The United States Citizenship and Immigration Services (USCIS) today released a memo that warned potential H1-B petitioners to refrain from having multiple petitions for the same foreign worker. Doing so could end in denial of the petition or even complete disqualification of that individual for the H1-B lottery.
Acting as a curtain call before the highly anticipated H1-B visa filing season begins next week, USCIS is making one last attempt in clamping down on the many ways this work visa can be issued. Because of the limitation of the annual cap of 65,000 coupled with the fact that the work visa is issued through a lottery system, there is a mad rush to ensure a higher chance that the petition gets picked up in the lottery. Lately, one of the trends to do so has been to submit multiple petitions on behalf of the same petitioner albeit under different names. USCIS has announced that unless a legitimate business need has been established, this petition will be revoked even though the petitions arose from different institutions but for the same prospective employee. While the 2019 filing begins for all H1-B petitioners, this rule doesn’t apply to those who fall under the cap-exempt category of 20,000 visas reserved for applicants with a Master’s or higher academic qualifications from a US University.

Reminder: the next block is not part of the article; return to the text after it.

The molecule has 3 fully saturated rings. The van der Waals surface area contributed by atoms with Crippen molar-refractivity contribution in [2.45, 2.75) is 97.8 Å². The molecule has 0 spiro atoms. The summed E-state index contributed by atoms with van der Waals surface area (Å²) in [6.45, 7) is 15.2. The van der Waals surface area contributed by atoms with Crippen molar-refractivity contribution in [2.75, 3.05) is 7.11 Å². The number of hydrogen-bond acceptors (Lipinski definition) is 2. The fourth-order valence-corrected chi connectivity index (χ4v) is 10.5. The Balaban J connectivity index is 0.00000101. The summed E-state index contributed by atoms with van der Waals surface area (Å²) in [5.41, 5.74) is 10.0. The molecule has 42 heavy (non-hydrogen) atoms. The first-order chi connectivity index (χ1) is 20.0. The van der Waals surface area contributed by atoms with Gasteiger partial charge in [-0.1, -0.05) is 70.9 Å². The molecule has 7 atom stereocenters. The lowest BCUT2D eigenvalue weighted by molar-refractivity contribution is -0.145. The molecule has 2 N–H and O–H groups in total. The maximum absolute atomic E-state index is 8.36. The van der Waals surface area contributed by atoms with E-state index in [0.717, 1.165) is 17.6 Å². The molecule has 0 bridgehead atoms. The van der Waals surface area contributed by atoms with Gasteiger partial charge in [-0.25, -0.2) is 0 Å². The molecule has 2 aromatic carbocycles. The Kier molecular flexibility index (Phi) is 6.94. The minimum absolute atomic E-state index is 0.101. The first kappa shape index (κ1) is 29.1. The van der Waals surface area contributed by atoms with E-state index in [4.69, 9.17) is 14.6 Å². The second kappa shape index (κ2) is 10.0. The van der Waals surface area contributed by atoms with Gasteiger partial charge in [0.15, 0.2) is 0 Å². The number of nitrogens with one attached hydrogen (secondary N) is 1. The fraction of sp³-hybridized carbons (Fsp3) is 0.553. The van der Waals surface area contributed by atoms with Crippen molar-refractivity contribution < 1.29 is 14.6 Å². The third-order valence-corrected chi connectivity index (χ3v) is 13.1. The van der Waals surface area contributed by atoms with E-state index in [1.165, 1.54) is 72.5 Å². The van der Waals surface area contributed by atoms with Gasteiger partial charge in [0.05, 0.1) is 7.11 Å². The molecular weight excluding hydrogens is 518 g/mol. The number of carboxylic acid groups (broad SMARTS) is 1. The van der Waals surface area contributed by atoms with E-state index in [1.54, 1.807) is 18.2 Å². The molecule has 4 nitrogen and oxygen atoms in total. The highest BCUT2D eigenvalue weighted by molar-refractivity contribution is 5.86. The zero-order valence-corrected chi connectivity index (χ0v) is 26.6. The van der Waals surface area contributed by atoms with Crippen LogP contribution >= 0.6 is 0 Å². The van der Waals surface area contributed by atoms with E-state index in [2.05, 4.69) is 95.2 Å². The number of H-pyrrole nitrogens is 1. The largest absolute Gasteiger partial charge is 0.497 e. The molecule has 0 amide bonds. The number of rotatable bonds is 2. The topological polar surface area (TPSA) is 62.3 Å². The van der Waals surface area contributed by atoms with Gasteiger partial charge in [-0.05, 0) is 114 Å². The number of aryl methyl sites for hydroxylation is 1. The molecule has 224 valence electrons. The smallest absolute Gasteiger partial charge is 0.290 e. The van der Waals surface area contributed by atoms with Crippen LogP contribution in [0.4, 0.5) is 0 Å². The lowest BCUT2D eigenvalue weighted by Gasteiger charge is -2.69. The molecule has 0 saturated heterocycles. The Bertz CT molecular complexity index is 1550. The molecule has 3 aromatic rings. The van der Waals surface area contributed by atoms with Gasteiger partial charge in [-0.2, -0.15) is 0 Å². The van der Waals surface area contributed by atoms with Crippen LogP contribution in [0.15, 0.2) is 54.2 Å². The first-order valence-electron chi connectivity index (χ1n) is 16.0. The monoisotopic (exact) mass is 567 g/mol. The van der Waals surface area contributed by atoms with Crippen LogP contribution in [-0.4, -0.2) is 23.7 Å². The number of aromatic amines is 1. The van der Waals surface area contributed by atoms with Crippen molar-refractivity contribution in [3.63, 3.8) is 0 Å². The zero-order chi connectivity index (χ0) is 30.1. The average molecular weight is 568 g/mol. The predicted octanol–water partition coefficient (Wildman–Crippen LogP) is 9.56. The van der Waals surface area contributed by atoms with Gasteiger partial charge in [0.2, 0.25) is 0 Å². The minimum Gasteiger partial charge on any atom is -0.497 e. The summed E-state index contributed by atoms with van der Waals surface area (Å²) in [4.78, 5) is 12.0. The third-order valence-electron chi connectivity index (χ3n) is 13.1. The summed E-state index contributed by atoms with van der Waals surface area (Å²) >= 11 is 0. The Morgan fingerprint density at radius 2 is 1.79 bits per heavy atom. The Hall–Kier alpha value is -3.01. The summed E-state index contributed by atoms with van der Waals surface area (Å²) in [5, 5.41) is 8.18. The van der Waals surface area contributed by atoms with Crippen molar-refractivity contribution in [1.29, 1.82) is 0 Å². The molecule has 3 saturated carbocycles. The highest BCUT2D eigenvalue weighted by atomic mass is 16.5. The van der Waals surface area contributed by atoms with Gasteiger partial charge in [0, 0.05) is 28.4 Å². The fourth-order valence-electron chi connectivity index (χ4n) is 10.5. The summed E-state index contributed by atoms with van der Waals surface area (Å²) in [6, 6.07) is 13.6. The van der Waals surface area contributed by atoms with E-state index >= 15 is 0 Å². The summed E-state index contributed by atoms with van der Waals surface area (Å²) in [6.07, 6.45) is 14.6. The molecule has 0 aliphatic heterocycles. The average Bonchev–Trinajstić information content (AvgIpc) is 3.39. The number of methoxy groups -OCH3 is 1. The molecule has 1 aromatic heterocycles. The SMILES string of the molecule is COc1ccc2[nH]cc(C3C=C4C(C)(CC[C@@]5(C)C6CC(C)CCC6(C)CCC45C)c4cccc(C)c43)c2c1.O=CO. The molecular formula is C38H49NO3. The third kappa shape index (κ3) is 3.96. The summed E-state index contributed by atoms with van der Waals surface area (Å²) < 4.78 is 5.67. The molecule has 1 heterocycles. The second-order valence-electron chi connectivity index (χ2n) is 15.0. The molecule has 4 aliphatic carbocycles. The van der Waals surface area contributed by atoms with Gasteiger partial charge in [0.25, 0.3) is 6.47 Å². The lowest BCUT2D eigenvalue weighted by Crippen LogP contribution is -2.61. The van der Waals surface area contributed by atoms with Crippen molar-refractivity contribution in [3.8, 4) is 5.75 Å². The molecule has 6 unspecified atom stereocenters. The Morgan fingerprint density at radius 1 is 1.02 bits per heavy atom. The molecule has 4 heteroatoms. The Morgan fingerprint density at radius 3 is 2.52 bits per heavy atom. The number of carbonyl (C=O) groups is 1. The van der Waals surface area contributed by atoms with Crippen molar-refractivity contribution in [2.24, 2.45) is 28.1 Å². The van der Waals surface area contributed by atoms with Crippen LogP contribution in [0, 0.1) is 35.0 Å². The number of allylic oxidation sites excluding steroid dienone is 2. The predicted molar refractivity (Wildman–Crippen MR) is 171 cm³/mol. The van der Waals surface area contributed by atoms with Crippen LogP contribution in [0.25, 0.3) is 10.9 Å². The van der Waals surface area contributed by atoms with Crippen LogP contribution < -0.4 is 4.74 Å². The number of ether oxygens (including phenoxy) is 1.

Announcing the prohibition of multiple H1-B filings, USCIS agents will now comb through the database to verify the number of applications before considering your name in the lottery. This comes on the heels of other stricter announcements pertaining to more frequent site visits, additional Requests for Evidence (RFE) to justify your petition as well as requesting a lot more paperwork substantiating H1-B visa issuance for workers in third-party worksites.
If your employer is looking to file a non-immigrant H1-B visa for you, follow the step-by-step H1-B guide to understand the requirements for a smooth H1-B process.